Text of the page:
1. At least one parent is under 45
    2. The adoptive parents have previously adopted a Korean orphan
    3. The parents are willing to adopt an orphan with serious medical problems
  • The adoptive couple should have no more than five children. This number includes the child or children to be adopted.
  • The couple should not have an age difference of more than 15 years.
  • The income of the adoptive couple should be higher than the national average of their country and sufficient to raise the child.
RESIDENCY REQUIREMENTS: Parents living in US don’t need residency in Korea to adopt a child from Korea.  They only need to contact one of US adoption agencies affiliated with Korean adoption agencies authorized by Korean government. 

TIME FRAME: The period of time between when a couple begins pre-adoption processing and when the child arrives in the United States is anywhere between one and four years.  This time frame includes the total timing for processing in the U.S. and in Korea.  In the U.S., the adoptive parents should have an Application for Advance Processing of Orphan Petiton (I-600A) filed and approved by the Department of Homeland Security.  Please see "U.S. Immigration Requirements" below for more information on the I-600A.  Following approval of the I-600A, processing time in Korea will be about 5 to 6 months.  Effective January 1, 2007, Korean law will require a five-month waiting period before an infant orphan can be considered for intercountry adoption.  This new requirement, however, is not expected to lengthen adoptive parents’ overall waiting time.  

ADOPTION FEES:  According to the Korean Ministry of Health and Social Welfare and Korean adoption agencies, the total cost is between $9,500 and $10,000.  This includes:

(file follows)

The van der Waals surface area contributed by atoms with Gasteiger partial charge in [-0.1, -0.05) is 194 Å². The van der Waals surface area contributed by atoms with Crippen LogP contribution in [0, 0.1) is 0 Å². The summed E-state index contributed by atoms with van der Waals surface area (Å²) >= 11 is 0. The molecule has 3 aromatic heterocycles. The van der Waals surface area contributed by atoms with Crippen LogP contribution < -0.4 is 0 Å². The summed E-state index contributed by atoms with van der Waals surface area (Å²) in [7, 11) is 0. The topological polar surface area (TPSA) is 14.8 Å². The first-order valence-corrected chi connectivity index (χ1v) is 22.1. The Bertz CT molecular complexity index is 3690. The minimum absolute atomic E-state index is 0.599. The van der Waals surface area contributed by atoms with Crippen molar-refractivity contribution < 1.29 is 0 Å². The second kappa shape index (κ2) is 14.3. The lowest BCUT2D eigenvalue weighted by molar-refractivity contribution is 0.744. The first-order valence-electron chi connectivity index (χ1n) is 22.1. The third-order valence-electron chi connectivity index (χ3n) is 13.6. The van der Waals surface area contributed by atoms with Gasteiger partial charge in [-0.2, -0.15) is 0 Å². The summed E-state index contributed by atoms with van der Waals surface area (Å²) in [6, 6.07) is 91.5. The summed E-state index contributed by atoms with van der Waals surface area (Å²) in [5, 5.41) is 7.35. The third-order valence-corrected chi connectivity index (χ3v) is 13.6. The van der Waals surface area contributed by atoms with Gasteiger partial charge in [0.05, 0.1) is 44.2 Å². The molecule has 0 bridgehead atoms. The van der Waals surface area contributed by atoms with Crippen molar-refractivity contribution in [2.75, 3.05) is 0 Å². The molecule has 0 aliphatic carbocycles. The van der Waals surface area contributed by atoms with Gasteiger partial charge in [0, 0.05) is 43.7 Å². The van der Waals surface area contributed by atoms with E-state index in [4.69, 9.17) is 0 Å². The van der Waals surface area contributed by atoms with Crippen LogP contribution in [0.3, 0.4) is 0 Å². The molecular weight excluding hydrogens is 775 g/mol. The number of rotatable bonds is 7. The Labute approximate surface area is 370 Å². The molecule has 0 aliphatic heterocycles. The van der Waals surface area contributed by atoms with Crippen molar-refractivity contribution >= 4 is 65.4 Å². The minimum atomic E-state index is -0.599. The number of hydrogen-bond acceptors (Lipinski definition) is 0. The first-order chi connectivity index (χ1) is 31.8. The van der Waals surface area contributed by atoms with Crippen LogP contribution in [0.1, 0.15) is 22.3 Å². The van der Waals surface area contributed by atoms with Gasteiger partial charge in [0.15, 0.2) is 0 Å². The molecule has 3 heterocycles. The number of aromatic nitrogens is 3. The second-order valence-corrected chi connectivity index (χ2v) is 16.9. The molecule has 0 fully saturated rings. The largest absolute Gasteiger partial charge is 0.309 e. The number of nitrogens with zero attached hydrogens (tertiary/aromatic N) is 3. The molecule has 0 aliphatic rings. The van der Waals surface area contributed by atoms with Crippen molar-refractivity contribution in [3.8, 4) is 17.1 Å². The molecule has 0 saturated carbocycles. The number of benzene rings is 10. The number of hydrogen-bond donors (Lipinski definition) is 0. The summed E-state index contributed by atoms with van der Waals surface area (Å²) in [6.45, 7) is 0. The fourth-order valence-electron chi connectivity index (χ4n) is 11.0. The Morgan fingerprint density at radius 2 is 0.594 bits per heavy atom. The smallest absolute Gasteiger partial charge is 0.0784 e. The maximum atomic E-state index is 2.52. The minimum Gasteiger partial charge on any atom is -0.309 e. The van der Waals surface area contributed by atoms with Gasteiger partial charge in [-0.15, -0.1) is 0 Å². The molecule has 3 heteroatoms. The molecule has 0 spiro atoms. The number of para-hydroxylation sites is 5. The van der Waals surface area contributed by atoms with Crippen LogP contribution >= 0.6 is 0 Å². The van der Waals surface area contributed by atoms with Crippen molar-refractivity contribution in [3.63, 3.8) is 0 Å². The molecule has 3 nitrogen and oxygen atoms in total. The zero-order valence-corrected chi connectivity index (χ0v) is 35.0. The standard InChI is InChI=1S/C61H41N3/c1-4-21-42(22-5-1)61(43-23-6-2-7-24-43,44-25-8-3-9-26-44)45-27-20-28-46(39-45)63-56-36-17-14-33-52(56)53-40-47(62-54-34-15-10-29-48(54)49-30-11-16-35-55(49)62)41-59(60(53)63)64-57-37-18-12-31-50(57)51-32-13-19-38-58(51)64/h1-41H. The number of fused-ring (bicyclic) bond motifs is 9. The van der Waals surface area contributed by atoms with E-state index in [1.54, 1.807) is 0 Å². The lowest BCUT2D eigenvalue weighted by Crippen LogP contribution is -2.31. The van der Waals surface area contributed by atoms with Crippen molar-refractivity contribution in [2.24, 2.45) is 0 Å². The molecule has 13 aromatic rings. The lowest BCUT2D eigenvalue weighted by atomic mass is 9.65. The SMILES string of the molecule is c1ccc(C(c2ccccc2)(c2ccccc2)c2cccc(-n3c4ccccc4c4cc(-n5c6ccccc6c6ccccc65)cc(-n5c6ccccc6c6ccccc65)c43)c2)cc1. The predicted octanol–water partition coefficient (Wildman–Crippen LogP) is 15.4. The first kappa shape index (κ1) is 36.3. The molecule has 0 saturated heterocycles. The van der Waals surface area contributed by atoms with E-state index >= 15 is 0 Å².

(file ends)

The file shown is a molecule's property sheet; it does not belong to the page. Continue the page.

• Child care fees (including payment for foster mother)
  • Medical expenses
  • Legal processing fees
  • Administrative fees
  • Social worker payment and counseling fees
  • Post adoption service fee
ADOPTION AGENCIES AND ATTORNEYS:  The Korean government requires prospective adoptive families to work with agencies that have been approved by the Korean government.  The list is as follows:

EASTERN SOCIAL WELFARE SOCIETY, INC.
493, Changchun-Dong, Sudaemun-Ku, Seoul
Tel: 82-2-332-3941/5
Fax: 82-2-333-1588
http://www.eastern.or.kr

HOLT INTERNATIONAL CHILDREN’S SERVICES
382-14, Hapjong-Dong, Mapo-Ku, Seoul
Tel: 82-2-332-7501~4, 322-8102~3
Fax: 82-2-335-6319 or 334-5440
http://www.holt.or.kr

KOREA SOCIAL SERVICE
533-3, Ssangmun-Dong, Dobong-Ku, Seoul
Tel: 82-2-908-9191~3
Fax: 82-2-908-3344
http://www.kssinc.org

SOCIAL WELFARE SOCIETY, INC.
718-35, Yuksam-Dong, Kangnam-Ku, Seoul
Central Post Office Box 24, Seoul, Korea
Tel: 82-2-552-1015~8, 552-6227
Fax: 82-2-552-1019.
http://www.alovenest.com

KOREAN ADOPTION PROCEDURES:  Korean adoption is always conducted through one of the aforementioned authorized adoption agencies.  Accordingly, the first step for couples who wish to adopt a Korean child would be to contact the adoption agency. 

The procedure with the adoption agency is generally the following:

  • Pre-adoption counseling
  • Submission of application for adoption (please see below “Korean Documentary Requirements”)
  • A home study
  • Child assignment
  • Application for child’s overseas adoption to the Korean government
  • Applications for child’s passport and visa